One of the original technology catalysts (or ‘tech cats’), spends her days facilitating communications between storytellers of all kinds and technology companies; anticipating trends, and curating high-level plenaries at the likes of the (CES), and through her weekly business channel broadcast, the ‘.
Schwartz, the co-founder and principal of the aptly named , was previously the Chief Technology Catalyst for in North America and the key principal who launched the first iteration of the , an in-house technology lab owned by McCann’s parent company, (IPG).
Schwartz is a master educator, curator and translator, which made me wonder…how did she translate her fears into success in the early days of her business and how did that process change over time.
Yes and no. In my previous corporate job, I came up with a new idea to build a technology lab inside the larger organization, where marketers could explore new technology. Company leadership funded the lab and it became the first of its kind. I think I always placed myself in environments that had some structure, but were set up to let new ideas grow with some support and a lot of hard work and perseverance.
I was traveling a lot and having to leave my family, including my two-year-old daughter. I remember thinking, “Here I am walking into yet another meeting, trying to convince yet another group of agency employees to try new things, bring their clients new ideas, blow up the status quo. All they’re going to do is fight me on it because all they’re worried about is their jobs.” I would often see the fear in the faces of those around the table when we talked about what was possible. They just wanted to get through the day.
I understand the fear part — the potential of losing a paycheck in an uncertain economy — but I didn’t want fear to drive my choices. I had to ask myself two questions: Is this job enough of a reason to leave my daughter so often? Is this the legacy I want to carve out?
I’ve had career opportunities where the title was great, the status high and/or the money good. At certain times in your career, any one of those can define success. But the most successful gigs I’ve had are the ones where I’m having the most fun. In those situations, I’m literally enjoying what I’m doing so much, that the days and weeks fly by and the rewards from what I’m doing are extremely satisfying. Those rewards can be as simple as watching something I’ve built grow or meeting great people or doing something I’ve always wanted to do. But when you can connect passion and fun together into what you do during the day (and make money doing it), well, that’s success across the board.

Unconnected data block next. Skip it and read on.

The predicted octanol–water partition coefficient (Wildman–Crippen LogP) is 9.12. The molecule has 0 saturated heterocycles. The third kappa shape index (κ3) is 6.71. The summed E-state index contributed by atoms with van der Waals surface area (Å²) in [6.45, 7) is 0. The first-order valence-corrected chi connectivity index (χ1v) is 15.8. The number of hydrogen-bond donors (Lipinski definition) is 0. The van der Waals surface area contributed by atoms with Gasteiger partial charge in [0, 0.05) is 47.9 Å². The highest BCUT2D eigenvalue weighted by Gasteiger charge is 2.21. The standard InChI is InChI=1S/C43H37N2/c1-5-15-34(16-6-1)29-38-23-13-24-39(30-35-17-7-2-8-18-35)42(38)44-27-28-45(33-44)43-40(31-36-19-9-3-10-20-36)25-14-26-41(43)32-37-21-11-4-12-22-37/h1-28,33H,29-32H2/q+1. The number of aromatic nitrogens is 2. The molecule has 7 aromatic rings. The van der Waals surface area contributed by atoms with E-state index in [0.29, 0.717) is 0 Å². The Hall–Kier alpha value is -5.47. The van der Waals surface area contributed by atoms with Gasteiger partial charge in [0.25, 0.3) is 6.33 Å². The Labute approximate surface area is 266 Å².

Like most people, when they leave a steady gig, I was worried about the paycheck. I initially had trouble visualizing how I was going to make my monthly nut. It was really jumping off a bridge — a true leap of faith that I was capable of doing anything I set my mind to. I remember the initial months of setting up everything: from health insurance and an S-Corp to a website, my own phone account and creating my logo. Sometimes the simple things were the most daunting. But what I started to realize is that a career is the sum of a number of parts, not just one job to the next job. It’s really all an aggregate of your experiences. As I moved through building my business, I began to notice that people who I had never worked with before, but knew me through various connections, were hiring me. The fear of what was going to happen next disappeared into the energy around shaping and guiding this larger tapestry of what would become my business. The mastery of relaxing into my own hard work, and confidence about what I brought to the table, knocked away any new fear that would occasionally bubble up.
Talking to other business owners and colleagues about the tools and tricks of growing their businesses helped a lot. It helped to know that there was a community of people who were all at it, building their businesses brick-by-brick. A lot of networking also helped — talking to people about what I was doing, what I wanted to do and how I saw it all rolling out…planting seeds that would grow later.
This article was sourced from http://newsjuly2016.com